Carey Mulligan leads the cast, including Peter Sarsgaard, Dominic Cooper, Olivia Williams and Alfred Molina with a strong and charming performance, and should easily be in contention come Oscar season. For such a young actor to shoulder so much and with such ability is truly phenomenal; she will be a bright shining star. To stand out in a crowd of accomplished actors such as Emma Thompson and the aforementioned Molina is truly incredible, yet she is able to avoid the trappings of cliche and imbues her character will a wilfulness and originality that elevates this film from its pedestrian roots.
Mulligan plays the sweet natured and strong willed Jenny, a schoolgirl with an Oxford education in her future and only the trials of exams and a laughably inadequate schoolboy suitor to navigate before her real life begins in earnest. An ostensibly random meeting with a wealthy and sophisticated man casts a light on an alternative path for her future, one that has previously been hidden from her: that she might follow her heart rather than her head and replace Oxford libraries with Parisian jazz clubs. The family unit, headed by Molina and Cara Seymour, rounds on Jenny, stressing the importance of her education. She has a choice to make and so the story is set.
The beauty of this film is partly in the performances, but credit is due to Nick Hornby’s outstanding script for illuminating the realism of the character dynamics while allowing the eccentricities of the causal racism and outmoded sensibilities their place. The pacing of the film contributes to a natural evolution of plot and is driven by the characters and as the path Jenny is walking becomes muddled with revelations the generic plot devices are touched on rather than relied on to bring a satisfying conclusion that earns the rewards it brings.
An Education is an apt title, as almost every character undergoes enlightenment of one kind or another. The overlapping layers and interweaving character arcs provide the film with a touching and original tone, and the delicacy with which it plays out is a joy to behold. It is funny, moving and capable of melting your heart. The direction is magnificent and Scherfig is to be commended for eliciting such powerful performances from her cast and creating a flawless world of schoolgirl crushes on the precipice of adulthood and the tribulations of that great unknown. It is not mired in these questions, nor does it offer a superficial narrative of awkward sexual encounters and pantomime parents. It creates something unique out of something quite ordinary and that is an achievement indeed.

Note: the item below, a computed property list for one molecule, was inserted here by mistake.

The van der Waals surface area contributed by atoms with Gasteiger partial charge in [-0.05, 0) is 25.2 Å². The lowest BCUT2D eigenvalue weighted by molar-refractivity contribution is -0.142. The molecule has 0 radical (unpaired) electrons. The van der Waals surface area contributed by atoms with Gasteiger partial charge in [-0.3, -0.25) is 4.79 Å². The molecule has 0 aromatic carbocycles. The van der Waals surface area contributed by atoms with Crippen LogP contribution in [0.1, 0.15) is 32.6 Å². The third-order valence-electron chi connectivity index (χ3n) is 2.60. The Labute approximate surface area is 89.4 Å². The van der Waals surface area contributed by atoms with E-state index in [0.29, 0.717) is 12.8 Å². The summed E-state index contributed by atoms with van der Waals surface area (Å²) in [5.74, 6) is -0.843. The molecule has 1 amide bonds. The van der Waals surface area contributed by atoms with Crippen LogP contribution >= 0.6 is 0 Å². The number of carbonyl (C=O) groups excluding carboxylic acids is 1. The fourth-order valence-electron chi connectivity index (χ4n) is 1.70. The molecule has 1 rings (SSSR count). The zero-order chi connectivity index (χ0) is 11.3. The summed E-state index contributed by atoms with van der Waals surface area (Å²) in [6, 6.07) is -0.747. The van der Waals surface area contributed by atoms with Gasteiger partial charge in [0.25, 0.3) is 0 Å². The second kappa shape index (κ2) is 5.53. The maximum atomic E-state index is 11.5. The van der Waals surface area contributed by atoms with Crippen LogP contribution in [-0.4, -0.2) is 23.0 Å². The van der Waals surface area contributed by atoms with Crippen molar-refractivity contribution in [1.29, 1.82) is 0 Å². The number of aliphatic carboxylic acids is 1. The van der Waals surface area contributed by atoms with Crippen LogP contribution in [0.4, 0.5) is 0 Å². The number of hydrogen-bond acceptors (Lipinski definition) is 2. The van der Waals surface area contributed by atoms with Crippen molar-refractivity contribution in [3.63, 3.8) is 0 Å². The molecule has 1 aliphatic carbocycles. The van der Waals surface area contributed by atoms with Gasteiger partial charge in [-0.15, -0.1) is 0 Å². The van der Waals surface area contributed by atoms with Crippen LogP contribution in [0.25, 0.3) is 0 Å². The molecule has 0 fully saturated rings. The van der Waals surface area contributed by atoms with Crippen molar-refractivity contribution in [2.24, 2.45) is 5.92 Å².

This is a phenomenal year for British film and there is much we can learn as an industry from this film. Not every film set in the 1960s has to look like Austin Powers. London does not have an endless supply of red routemaster buses orbiting its streets. We don’t all live in Zones 1 and 2 of the capital. We have a rich cultural heritage and identity but more importantly we have a wealth of talent and stories that can be harnessed and celebrated on screen to create something extraordinary.
Somewhere between the suburban nuclear meltdowns of Mike Leigh and Richard Curtis’s two sugars with his tea lies An Education, and we have much to learn from this remarkable film.